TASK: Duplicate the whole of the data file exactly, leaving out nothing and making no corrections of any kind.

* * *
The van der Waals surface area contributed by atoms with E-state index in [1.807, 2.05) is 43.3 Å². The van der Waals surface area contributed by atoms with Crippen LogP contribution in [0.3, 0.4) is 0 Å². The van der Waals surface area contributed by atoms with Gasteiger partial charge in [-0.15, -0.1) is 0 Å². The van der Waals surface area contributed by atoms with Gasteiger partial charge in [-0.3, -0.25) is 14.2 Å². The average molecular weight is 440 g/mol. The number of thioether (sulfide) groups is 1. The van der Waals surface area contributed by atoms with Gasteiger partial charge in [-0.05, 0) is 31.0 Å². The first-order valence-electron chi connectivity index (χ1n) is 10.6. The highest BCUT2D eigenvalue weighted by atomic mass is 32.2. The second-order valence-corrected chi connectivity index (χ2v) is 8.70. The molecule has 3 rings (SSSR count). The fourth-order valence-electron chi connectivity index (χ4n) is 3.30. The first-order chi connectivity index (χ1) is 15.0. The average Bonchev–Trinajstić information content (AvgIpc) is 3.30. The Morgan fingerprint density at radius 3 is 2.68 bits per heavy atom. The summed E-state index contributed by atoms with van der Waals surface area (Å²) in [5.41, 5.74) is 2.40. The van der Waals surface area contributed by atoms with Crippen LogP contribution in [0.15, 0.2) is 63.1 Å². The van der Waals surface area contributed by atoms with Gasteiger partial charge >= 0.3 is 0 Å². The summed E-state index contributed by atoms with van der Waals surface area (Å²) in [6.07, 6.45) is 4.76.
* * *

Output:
The van der Waals surface area contributed by atoms with E-state index in [1.807, 2.05) is 43.3 Å². The van der Waals surface area contributed by atoms with Crippen LogP contribution in [0.3, 0.4) is 0 Å². The van der Waals surface area contributed by atoms with Gasteiger partial charge in [-0.15, -0.1) is 0 Å². The van der Waals surface area contributed by atoms with Gasteiger partial charge in [-0.3, -0.25) is 14.2 Å². The average molecular weight is 440 g/mol. The number of thioether (sulfide) groups is 1. The van der Waals surface area contributed by atoms with Gasteiger partial charge in [-0.05, 0) is 31.0 Å². The first-order valence-electron chi connectivity index (χ1n) is 10.6. The highest BCUT2D eigenvalue weighted by atomic mass is 32.2. The second-order valence-corrected chi connectivity index (χ2v) is 8.70. The molecule has 3 rings (SSSR count). The fourth-order valence-electron chi connectivity index (χ4n) is 3.30. The first-order chi connectivity index (χ1) is 15.0. The average Bonchev–Trinajstić information content (AvgIpc) is 3.30. The Morgan fingerprint density at radius 3 is 2.68 bits per heavy atom. The summed E-state index contributed by atoms with van der Waals surface area (Å²) in [5.41, 5.74) is 2.40. The van der Waals surface area contributed by atoms with Crippen LogP contribution in [0.15, 0.2) is 63.1 Å². The van der Waals surface area contributed by atoms with Gasteiger partial charge >= 0.3 is 0 Å². The summed E-state index contributed by atoms with van der Waals surface area (Å²) in [6.07, 6.45) is 4.76.